This week saw the publication of the UK Government’s response to their public consultation on flood insurance.
Back in June we reported the announcement of “Flood Re”, the proposal to secure the availability of insurance for the thousands of UK homes facing a high flood risk. Flood Re is set to be a dedicated fund (or reinsurance pool) to cover the cost of flood claims from high-risk properties. The source of the fund will be a levy imposed upon member insurance companies, with the ultimate cost trickling down to households through an increase in their insurance premiums. The Statement of Principles, which is the voluntary agreement between the Government and the Association of British Insurers committing insurers to provide affordable flood cover for both domestic and small business premises, is to remain in place until Flood Re is implemented.
The Government received nearly 150 consultation responses in total, with over a third from individuals and groups at risk of flooding. The next largest numbers came from Local Authorities and (unsurprisingly) the insurance industry. This deluge of responses revealed overall support for Flood Re as a solution to ensure the future of affordable flood insurance. The Government’s intention to legislate for Flood Re through the Water Bill, due to be debated in the House of Commons soon, remains strong.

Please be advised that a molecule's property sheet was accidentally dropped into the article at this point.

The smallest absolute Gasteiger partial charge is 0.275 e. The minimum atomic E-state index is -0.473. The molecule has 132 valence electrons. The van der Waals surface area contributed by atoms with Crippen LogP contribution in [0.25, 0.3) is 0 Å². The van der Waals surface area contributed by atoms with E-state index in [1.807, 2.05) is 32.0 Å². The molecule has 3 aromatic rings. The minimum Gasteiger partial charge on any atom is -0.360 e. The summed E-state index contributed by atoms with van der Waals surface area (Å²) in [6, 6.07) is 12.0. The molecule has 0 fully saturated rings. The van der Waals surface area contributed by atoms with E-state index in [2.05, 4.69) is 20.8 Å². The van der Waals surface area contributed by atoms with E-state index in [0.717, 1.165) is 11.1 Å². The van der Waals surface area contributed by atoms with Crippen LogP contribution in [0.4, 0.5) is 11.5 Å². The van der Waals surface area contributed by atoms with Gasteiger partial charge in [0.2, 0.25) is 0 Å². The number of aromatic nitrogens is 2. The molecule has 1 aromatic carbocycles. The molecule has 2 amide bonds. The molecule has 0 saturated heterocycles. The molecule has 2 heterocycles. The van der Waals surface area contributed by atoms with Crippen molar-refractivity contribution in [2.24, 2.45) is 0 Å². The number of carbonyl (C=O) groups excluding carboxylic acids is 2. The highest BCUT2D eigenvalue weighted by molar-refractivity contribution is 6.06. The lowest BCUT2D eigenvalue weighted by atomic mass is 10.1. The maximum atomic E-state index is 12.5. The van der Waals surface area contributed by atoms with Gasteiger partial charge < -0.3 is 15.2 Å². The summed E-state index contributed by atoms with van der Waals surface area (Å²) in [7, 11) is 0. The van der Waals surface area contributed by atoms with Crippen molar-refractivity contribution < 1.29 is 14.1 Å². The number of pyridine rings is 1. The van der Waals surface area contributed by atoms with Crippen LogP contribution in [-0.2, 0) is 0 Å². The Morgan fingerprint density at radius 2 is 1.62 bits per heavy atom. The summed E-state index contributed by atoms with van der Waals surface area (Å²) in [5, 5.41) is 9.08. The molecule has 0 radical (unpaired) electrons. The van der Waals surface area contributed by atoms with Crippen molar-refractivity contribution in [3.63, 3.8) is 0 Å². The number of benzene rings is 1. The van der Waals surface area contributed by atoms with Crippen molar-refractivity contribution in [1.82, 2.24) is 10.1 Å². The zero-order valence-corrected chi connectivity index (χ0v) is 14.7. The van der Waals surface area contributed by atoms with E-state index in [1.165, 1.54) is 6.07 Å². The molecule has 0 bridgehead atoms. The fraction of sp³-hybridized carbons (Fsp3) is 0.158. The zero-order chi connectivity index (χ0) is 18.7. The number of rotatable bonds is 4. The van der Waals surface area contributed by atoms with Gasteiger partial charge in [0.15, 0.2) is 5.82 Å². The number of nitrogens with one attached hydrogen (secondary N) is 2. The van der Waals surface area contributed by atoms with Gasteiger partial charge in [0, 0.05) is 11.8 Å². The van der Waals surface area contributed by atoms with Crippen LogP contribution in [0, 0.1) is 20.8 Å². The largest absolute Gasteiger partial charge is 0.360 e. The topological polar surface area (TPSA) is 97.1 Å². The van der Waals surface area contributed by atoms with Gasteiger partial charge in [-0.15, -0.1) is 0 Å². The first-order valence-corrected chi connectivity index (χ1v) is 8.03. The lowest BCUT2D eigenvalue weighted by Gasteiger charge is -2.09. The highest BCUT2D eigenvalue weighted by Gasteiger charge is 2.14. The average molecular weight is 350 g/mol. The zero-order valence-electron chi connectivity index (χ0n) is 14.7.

The responses also showed general support for the introduction of a Flood Insurance Obligation, effectively a back-up plan if Flood Re proves unworkable or ineffective. In contrast, responses from the insurance industry to this proposal tended not to support it and highlighted concern over the practical implementation of such an Obligation. In spite of these industry concerns, the Government is pressing ahead to seek powers to implement both Flood Re and the Obligation. Whether the insurance industry will act as a barrier to the successful implementation of the latter, should it ever be needed, remains to be seen.
Whilst the Government’s plan looks set to ensure affordable cover for residential properties, hopes that the cover would extend to small business premises appear to have been washed away. The Government remains of the view that there is insufficient evidence to justify intervention in insurance cover for small businesses, which at present is priced according to risk.